Skip Links

Cloud storage made simple: How to integrate it with your workflow

The best ways to sync your files, max your storage, and access your data from any device, anywhere.

By Anthony Domanico, PC World
February 18, 2014 11:56 AM ET

PC World - Thanks to cloud storage, files are bursting from the confines of your PC's hard drive. Now, you can get work done on a laptop, tablet, smartphone, or even portable mini-PCs and dongles. Still, many users still haven't fully worked the cloud into the way they go about their daily business. Here's how to seamlessly integrate the cloud into your workflow, starting with the most crucial part: Choosing a service that plays nice with your PC.

All the clouds in the sky

Cloud storage services are plentiful, with dozens of potential solutions to choose from and new programs coming to market every day. Of these, a handful of standouts are well worth considering as you look to make cloud storage as easy as using your hard drive.

The best solutions for our needs today are those that deeply integrate with the Windows File Explorer so you can open and save files as you would locally. Microsoft SkyDrive (soon to be OneDrive), Google Drive, Dropbox and MediaFire all offer Windows File Explorer integration, which means they store your files in local folders that function seamlessly on your hard drive, but automatically synchronize with the cloud.

+ ALSO ON NETWORK WORLD IBM lays plans to be a cloud storage broker +

Benefits and drawbacks abound with each of these services. SkyDrive and Google Drive both offer web-based productivity tools and are therefore great for document management, but SkyDrive has a 2GB file limit (vs. Google's 10GB limit) so it's not so good at storing media files. Dropbox has an unlimited file size limit, but it has the most meager amount of free storage. MediaFire has the most free storage (10 to 50GB can be had for free), but the 200MB maximum file size relegates it to small files only. You can sign up for the free tiers of each of those services (and others) and play to their individual strengths to create a great big no-cost hard drive in the sky.A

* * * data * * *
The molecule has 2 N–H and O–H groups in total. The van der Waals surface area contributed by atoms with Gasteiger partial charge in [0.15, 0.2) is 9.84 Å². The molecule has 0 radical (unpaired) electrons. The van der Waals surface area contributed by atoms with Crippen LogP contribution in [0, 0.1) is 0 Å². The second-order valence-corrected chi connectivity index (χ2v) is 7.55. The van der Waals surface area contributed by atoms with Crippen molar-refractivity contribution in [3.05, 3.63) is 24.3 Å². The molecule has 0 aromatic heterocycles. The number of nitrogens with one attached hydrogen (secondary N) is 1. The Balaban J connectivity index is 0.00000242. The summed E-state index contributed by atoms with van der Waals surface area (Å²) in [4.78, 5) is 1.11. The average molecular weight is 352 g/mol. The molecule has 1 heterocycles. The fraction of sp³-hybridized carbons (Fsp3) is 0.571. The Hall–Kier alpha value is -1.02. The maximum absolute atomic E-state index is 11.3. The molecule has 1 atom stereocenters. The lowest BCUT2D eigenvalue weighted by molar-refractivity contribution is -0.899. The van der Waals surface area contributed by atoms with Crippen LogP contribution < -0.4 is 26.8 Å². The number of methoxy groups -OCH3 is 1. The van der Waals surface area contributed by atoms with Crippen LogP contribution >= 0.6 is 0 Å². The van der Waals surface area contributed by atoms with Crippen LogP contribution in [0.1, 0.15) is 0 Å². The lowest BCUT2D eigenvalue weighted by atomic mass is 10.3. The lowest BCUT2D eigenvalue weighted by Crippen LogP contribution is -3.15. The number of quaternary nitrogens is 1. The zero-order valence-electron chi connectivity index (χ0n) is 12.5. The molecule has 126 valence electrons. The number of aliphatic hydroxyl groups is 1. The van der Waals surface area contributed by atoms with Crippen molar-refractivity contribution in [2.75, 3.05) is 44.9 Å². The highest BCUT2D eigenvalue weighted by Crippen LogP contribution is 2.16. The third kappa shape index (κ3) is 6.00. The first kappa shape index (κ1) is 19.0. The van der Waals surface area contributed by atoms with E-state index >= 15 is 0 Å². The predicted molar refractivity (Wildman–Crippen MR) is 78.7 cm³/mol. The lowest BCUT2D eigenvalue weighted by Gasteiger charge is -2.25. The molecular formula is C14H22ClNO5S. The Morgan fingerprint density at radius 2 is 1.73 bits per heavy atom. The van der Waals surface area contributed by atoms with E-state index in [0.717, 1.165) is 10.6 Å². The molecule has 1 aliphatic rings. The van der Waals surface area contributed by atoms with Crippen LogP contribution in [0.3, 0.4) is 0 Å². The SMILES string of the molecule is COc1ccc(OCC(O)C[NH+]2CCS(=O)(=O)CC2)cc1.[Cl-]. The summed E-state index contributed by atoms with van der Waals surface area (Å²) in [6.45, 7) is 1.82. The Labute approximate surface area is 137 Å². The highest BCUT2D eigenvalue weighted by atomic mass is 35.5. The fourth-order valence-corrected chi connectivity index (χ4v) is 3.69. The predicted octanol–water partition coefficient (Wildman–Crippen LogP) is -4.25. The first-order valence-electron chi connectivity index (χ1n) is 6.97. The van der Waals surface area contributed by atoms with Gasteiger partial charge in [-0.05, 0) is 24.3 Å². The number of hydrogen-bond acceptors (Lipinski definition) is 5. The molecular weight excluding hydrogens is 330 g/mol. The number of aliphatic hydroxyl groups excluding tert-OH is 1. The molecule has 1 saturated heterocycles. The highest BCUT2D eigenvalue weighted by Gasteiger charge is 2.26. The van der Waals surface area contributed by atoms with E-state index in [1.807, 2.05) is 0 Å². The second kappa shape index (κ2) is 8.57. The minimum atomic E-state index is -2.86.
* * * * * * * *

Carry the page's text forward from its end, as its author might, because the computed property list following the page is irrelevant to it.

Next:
SkyDrive is likely the best solution for Windows 8 and Windows 8.1 users, as it comes baked into the operating system itself. SkyDrive can carry your system settings, passwords, Internet Explorer tabs, and even your basic desktop and Start screen setup with you from device to device. Now that's seamless.

The setup

One you've selected one (or more) cloud storage platforms, you'll want to download that service's companion application to your PC. The desktop program places an icon in your Windows taskbar for basic management. More importantly, it puts a folder in your Favorites section in Windows File Explorer, so you can quickly open and save files from the cloud. This step is unnecessary for SkyDrive users on Windows 8.1, of course.

Microsoft made a big change with the way the baked-in Windows 8.1 SkyDrive integration handles files, however. While Windows 8.1's SkyDrive folder looks like its saving a local copy of your files, by default those files are actually just dumb links that require an internet connection to access the file. You'll need to enable offline access manually so you can save or edit files locally. (Fear not, you're files will still synchronize with Microsoft's cloud servers.)

Originally published on www.pcworld.com. Click here to read the original story.

Our Commenting Policies
Latest News
rssRss Feed
View more Latest News